Toronto After Dark 2013: Odd Thomas – Stephen Sommers

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Before I get into last night’s early feature at Toronto After Dark, I want to say a quick blurb about the short film that screened before it.  Every year, a Canadian short will screen before each feature film of the festival, and last night’s film was paired with a wicked little short by Adam Schafer called Down Bob.  There’s something oddly charming about the protagonist, Bob, who only wants to help people.  Then he meets Lucy, and his whole world changes.  The majority of the film is done in voice-over from inside Bob’s head, and the lines come so fast and furious sometimes that it’s had to keep track of them all.  It’s hilarious, sweet, and some quick edits during the violent climax serve the overall film very well.  I really enjoyed this one, to the point of needing to mention it here, as well as provide a link to the film itself here, so you can check it out, too!  Make sure to watch right through the credits at the end for the beautiful dedication, too.

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After Down Bob got us geared up, we were treated to the new feature from Stephen Sommers, Odd Thomas.  Based on a series of books by Dean Koontz (the first of which shares the same title), the film focuses on a young man whose name is actually Odd Thomas (Anton Yelchin), though he never got a straight answer from either parent as to why that is.  Turns out that, while Odd appears to be just like everyone else, he does happen to possess one particular ability which sets him apart – he can see dead people.  And, when he’s approached by one who has died wrongfully, Odd does his best to help catch their killer.  He’s aided in his quest by police chief, Wyatt Porter (Willem Dafoe) and his beautiful girlfriend, Stormy Llewellyn (Addison Timlin).  They are pretty much the only people who know about Odd’s abilities, aside from a very few close friends like Viola Peabody (Gugu Mbatha-Raw).

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The film opens with our introduction to Odd, followed quickly by the arrival of a mysterious silent visitor whom Odd follows to a quiet intersection near his home.  He stops a man driving by in a car (Harlo Landerson, played by Matthew Page) and proceeds to have a chat with the man, at which point Odd reveals that he knows what horrible crime Harlo has committed.  Harlo takes off on foot, and Odd races after him, leading to an amazingly-choreographed and somewhat brutal fight scene.  This high-powered opening set the tone for the rest of the film, and from there, it was all about trying to solve a mystery with Odd and company, rather than watching him try to figure everything out for us.  The audience is right there with him, every step of the way.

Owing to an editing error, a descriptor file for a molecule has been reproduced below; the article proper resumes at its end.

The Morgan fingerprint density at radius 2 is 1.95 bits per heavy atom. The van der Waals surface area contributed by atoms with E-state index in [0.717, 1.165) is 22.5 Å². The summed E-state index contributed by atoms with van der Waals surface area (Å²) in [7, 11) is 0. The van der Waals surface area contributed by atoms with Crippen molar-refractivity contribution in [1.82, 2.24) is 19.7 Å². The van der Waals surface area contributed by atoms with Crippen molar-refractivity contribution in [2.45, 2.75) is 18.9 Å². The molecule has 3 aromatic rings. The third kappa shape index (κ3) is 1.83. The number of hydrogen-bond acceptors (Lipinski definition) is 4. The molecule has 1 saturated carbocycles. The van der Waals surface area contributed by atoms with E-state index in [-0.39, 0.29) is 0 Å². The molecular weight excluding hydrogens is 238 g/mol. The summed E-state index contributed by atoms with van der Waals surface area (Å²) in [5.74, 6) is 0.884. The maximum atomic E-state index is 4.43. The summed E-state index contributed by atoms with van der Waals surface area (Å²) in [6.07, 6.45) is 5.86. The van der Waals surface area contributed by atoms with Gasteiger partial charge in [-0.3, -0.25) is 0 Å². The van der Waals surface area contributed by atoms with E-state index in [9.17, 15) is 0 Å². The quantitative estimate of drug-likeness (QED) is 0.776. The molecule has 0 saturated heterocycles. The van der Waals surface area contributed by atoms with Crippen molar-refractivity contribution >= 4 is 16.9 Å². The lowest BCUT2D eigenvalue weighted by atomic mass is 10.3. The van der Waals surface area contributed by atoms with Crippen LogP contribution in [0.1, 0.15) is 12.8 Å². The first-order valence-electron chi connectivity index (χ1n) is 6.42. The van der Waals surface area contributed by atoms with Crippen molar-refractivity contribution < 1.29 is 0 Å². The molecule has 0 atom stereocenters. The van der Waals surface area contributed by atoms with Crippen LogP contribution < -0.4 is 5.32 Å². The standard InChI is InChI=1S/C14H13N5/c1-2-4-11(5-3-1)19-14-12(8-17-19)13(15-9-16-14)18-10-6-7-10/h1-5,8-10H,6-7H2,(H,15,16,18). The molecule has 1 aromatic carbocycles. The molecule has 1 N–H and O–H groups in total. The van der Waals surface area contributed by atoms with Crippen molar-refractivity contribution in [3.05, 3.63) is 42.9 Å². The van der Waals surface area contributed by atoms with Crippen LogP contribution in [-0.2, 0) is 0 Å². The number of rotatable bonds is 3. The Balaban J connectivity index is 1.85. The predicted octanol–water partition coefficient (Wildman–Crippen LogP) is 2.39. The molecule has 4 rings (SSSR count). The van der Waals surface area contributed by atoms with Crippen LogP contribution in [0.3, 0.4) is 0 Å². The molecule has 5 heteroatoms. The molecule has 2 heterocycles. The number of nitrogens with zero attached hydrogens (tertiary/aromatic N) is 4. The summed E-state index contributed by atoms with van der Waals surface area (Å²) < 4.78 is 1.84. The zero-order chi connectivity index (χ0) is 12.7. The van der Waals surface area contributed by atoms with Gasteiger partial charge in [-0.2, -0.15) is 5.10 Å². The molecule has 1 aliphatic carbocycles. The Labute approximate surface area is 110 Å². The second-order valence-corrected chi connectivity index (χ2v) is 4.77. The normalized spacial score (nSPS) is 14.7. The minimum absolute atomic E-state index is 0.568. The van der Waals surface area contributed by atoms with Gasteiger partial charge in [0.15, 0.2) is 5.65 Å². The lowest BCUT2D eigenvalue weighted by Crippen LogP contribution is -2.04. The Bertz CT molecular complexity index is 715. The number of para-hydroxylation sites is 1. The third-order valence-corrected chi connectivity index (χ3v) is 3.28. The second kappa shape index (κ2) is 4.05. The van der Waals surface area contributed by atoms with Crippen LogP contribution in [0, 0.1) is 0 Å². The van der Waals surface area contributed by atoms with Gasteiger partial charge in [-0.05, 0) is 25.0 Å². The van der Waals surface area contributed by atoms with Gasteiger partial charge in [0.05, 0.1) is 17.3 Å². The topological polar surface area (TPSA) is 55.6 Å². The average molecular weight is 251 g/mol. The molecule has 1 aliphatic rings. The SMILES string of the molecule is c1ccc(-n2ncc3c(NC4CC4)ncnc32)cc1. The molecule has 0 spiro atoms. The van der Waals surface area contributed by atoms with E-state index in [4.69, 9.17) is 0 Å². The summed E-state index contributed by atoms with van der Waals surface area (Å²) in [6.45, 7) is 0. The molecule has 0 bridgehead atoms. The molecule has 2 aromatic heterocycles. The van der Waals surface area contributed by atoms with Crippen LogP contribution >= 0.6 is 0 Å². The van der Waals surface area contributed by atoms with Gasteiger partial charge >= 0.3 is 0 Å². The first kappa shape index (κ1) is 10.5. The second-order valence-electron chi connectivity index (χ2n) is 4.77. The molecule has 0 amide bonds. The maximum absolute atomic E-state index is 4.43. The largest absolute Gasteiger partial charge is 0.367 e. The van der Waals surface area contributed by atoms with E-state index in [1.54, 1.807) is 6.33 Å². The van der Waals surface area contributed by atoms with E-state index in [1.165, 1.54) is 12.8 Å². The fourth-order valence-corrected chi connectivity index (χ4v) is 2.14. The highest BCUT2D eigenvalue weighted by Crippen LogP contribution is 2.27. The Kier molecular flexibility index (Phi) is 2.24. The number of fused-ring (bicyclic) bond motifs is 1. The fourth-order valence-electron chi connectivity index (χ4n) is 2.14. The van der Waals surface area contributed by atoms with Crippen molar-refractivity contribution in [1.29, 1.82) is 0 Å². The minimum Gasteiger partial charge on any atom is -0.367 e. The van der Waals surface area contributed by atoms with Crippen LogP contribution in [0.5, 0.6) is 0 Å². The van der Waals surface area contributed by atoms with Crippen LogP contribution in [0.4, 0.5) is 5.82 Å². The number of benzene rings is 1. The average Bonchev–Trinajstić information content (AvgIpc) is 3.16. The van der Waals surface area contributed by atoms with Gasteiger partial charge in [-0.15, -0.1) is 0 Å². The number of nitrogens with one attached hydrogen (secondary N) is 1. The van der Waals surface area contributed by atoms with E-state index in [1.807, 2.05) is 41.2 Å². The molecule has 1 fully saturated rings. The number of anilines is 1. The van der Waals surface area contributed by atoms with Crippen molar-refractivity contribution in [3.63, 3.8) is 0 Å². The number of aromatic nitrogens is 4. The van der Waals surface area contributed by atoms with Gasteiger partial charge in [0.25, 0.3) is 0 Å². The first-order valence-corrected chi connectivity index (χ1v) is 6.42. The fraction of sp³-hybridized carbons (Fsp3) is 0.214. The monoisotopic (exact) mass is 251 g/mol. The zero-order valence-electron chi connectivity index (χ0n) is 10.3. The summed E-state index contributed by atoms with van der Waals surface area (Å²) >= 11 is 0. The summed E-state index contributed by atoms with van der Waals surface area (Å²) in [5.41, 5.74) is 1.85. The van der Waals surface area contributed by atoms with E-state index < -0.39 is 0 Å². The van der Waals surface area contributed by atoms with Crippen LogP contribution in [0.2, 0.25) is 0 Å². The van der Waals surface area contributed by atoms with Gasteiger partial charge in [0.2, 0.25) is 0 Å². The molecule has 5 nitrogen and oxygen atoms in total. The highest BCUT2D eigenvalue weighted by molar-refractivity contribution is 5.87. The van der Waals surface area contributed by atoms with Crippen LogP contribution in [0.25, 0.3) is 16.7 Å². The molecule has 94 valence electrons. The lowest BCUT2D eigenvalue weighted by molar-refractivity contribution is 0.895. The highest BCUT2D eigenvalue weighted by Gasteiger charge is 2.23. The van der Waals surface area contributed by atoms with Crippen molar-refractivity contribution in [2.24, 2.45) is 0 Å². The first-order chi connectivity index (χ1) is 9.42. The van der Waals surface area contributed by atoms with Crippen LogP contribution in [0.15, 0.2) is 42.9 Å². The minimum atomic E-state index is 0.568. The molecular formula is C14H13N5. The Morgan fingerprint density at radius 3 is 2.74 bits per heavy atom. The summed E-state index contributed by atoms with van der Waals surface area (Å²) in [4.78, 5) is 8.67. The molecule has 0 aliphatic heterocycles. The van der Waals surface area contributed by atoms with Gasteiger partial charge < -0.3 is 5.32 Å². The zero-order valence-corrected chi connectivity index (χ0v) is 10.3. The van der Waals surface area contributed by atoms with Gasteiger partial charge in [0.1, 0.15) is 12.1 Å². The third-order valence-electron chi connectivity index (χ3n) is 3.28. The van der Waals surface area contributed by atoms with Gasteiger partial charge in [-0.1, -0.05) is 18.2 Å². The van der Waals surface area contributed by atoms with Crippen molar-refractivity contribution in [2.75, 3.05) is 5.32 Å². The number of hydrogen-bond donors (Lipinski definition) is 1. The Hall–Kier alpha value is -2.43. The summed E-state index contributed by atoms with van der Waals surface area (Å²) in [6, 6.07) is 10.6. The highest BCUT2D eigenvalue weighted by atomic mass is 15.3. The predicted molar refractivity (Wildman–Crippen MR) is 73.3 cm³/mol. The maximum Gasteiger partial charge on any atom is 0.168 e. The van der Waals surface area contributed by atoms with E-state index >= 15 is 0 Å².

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Part of that is Yelchin’s screen presence – his ability to draw you in with his sincere and steady gaze.  One of the strongest aspects of the film for me was the wonderful depiction of his relationship with Stormy.  The chemistry between Yelchin and Timlin is palpable every second of their shared screen time, and it’s that chemistry that humanizes them and makes them incredibly easy to relate to.  Odd Thomas is as much a love story as it is a mystery and a ghost story, and all of the elements of each are there.  When Odd starts seeing an overwhelming number of bodachs (invisible creatures which signal some form of violent impending death) surrounding one strange yet specific man, he is determined to find a way to stop whatever disaster is coming their way, even if it means putting himself in mortal danger.

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I had not read the book, so went into the screening pretty cold, and I am glad I did.  I was somewhat surprised by how easy it was for me to slide into the world created on screen, and understand it on what I felt was roughly the same level as someone who would be reading the book for the first time.  There can often be a period of adjustment required when starting into something new, but to me, this town, these characters, and their relationships all seemed to be fully realized within the film setting.  I didn’t feel like I ever needed to catch up to what Odd was thinking, and likewise, I never felt like I had everything figured out way before him, how dumb can he be, etc.  Even when I thought I knew who the bad guy was, or what someone’s next step would be, I found I was generally wrong – or at least not quite right – and yet never felt like the reveals came out of nowhere.  Odd Thomas is a listen to your gut but keep your eyes open kind of film, and I loved it so much that I hope to read the book soon.  And, truth be told, I really hope there are more films to come.

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